It’s not all about C-band spectrum – at least, not yet. Verizon is still rolling out millimeter wave (mmWave) in select areas, which it pitches as “5G Ultra Wideband” to consumers.
The latest cities to get this mobility service are Harrisburg, Pennsylvania; Athens, Georgia; Orlando, Florida; and Fremont, California.
That means Verizon’s Ultra Wideband is now available in parts of 82 cities, according to the carrier. At the same time, Verizon said its fixed 5G Home service is now available in five more cities, which include the aforementioned Orlando and Fremont, as well as the Florida cities of Pensacola and Sarasota and New York’s Niagara Falls. That makes Verizon’s 5G Home service now available in parts of 57 cities.
“Our continued investment in 5G Ultra Wideband means that more people than ever can experience unmatched speed on phones and a home broadband alternative that is transforming the market,” said Verizon CTO Kyle Malady in a statement. “We will continue our aggressive push into even more places.”
Verizon said customers in these four new 5G Ultra Wideband markets will be able to get ultra-fast wireless speeds, so they can download and stream movies and TV shows in a matter of seconds. Gamers who want to use it for console gaming on the go will get a better experience as well.
Typical download speeds are 300 Mbps and typical upload speeds are 50 Mbps, with maximum download speeds up to 1 Gbps.
While these download speeds are great using mmWave spectrum, Verizon gets a lot of its 5G coverage claims though the use of dynamic spectrum sharing (DSS), which uses lower band spectrum. The DSS markets produce speeds more akin to 4G, so there’s not a lot more bang for the buck there. Therefore, Verizon is setting its sights on the 3.7 mid-band spectrum acquired through the C-band auction.
RELATED: Verizon defends C-band plans
Verizon spent a whopping $45 billion + on spectrum in the C-band auction, which set records for the amount of bids carriers were willing to plunk down for the mid-band spectrum previously occupied by satellite companies. As those satellite players vacate the spectrum, Verizon is getting access to that vertical 3.7 GHz real estate toward the end of this year. (Chances are good the next iPhone, set for launch next week, will support the C-band, similar to iPhone 12.) It will put Verizon in a better position to compete with T-Mobile’s 2.5 GHz deployment, although T-Mobile is still going to enjoy a healthy head start on mid-band spectrum for 5G.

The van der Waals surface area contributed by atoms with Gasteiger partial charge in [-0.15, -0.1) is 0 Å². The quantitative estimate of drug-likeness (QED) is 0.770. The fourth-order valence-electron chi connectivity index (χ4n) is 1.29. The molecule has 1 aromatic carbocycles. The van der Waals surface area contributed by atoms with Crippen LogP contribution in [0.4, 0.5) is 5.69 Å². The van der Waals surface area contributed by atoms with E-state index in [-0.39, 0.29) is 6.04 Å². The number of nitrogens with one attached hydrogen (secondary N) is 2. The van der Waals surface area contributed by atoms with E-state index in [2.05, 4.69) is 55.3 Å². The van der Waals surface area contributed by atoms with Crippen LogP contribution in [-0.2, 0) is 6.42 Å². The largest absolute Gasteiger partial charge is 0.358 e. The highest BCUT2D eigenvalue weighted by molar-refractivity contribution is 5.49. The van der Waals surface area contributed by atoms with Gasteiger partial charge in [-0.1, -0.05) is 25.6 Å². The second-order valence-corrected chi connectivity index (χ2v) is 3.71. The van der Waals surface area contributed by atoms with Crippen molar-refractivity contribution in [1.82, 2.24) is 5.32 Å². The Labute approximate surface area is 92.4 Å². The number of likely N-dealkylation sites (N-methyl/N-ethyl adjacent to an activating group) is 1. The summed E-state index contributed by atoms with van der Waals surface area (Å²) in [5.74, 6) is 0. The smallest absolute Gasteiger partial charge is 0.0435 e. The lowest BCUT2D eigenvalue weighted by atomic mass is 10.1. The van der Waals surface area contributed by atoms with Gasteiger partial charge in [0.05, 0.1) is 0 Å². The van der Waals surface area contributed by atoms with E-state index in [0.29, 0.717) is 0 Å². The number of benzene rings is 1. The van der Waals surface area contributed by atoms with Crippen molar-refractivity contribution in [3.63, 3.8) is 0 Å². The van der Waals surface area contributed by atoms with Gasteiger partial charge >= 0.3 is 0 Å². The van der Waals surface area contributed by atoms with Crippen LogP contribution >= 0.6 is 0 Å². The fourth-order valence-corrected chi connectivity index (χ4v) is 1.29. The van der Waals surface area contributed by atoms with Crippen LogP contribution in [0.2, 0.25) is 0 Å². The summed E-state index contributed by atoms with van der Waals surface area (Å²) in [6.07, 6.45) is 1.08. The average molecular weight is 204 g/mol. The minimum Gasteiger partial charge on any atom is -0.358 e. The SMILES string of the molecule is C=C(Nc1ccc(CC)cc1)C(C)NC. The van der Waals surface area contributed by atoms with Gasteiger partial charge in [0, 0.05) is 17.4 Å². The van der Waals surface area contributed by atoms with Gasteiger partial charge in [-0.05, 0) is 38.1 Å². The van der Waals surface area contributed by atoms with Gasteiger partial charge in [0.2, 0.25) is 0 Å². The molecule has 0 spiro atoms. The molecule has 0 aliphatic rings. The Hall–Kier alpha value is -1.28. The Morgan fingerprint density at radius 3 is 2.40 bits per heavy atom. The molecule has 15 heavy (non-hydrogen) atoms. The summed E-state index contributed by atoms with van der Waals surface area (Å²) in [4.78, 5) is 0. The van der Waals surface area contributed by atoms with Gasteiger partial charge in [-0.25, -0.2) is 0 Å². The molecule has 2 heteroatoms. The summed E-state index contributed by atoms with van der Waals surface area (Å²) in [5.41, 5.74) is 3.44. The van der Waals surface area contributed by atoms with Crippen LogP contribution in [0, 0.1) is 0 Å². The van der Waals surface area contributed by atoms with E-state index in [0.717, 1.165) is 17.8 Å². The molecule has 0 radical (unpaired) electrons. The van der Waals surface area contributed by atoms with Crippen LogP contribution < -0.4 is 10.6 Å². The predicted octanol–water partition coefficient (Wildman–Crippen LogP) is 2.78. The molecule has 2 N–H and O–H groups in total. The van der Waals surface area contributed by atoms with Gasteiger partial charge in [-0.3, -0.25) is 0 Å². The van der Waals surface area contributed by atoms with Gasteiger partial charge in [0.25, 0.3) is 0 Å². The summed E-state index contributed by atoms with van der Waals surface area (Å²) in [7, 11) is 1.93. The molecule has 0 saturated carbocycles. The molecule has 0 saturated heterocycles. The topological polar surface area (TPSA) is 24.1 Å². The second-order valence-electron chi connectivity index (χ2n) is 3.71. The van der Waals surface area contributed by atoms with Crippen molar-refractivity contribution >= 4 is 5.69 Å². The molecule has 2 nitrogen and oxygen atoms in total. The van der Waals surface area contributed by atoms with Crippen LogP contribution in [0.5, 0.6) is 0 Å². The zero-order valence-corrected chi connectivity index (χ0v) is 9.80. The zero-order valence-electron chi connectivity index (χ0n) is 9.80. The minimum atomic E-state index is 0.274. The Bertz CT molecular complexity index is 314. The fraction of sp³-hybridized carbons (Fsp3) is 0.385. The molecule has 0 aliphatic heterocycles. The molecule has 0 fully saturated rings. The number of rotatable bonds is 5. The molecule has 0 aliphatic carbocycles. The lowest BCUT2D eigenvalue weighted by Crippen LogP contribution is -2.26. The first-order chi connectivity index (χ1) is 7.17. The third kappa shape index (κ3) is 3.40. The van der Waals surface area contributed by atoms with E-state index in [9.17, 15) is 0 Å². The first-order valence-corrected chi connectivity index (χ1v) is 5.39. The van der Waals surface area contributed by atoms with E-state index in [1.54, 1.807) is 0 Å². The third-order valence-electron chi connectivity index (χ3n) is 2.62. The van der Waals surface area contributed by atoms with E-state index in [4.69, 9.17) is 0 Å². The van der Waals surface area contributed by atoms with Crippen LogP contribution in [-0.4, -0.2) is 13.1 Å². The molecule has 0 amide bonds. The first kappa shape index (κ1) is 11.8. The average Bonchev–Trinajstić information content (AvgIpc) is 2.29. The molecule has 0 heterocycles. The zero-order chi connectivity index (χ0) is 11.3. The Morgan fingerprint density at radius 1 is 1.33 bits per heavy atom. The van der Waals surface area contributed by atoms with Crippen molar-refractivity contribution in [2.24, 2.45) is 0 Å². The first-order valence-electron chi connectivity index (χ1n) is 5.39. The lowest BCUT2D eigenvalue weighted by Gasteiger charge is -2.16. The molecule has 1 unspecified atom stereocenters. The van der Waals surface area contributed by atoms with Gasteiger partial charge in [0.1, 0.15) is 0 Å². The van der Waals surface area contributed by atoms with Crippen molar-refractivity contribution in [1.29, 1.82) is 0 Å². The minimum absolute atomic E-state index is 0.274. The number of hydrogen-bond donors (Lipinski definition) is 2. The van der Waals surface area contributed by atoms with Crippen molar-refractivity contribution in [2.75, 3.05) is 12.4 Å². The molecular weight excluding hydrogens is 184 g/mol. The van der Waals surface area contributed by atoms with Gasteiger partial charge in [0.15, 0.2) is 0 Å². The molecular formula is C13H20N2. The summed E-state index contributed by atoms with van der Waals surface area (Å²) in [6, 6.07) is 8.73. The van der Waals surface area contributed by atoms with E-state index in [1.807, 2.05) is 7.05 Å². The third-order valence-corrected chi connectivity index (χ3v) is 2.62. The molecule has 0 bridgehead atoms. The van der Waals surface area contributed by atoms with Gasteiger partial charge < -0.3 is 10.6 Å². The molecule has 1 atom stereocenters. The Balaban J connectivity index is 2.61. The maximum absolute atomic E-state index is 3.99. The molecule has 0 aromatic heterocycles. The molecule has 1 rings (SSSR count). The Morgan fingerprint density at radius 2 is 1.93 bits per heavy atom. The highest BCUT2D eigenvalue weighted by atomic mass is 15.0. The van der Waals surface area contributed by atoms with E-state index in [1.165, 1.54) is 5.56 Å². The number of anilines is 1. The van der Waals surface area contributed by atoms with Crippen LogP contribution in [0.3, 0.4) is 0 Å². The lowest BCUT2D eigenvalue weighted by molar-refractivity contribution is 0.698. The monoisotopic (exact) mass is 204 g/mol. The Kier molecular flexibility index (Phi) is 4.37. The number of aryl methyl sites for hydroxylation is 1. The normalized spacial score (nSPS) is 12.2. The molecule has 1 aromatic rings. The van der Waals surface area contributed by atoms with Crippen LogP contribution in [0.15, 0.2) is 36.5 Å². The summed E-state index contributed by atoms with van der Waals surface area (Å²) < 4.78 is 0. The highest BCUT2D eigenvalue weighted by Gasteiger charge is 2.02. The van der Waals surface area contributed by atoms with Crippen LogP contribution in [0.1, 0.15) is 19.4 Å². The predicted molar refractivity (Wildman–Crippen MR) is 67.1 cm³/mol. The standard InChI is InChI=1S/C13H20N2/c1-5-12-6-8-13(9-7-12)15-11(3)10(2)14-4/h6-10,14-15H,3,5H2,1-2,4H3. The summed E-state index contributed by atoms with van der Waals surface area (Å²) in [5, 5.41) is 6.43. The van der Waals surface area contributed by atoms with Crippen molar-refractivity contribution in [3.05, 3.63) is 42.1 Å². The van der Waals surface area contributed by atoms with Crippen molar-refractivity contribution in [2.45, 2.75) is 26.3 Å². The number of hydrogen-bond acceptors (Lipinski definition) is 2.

Market by market
When Verizon launches the C-band spectrum, that will allow it to expand its 5G Home offerings as well. Right now, the 5G Home markets use mmWave spectrum. (No word on whether the new mid-band markets will be lumped under the Ultra Wideband service moniker.)
Not all of the Ultra Wideband service launches coincide with 5G Home Internet launches. For example, Verizon launched 5G mobility service in Niagara several months ago, but it’s just now adding its 5G Home offering to that market.
Last month, Verizon announced it was offering its 5G Ultra Wideband service to customers in Austin, Texas, and Gresham, Oregon. That was also when it announced that customers in Albuquerque, New Mexico; Little Rock, Arkansas; and Nashville, Tennessee, were getting access to the Verizon 5G Home service.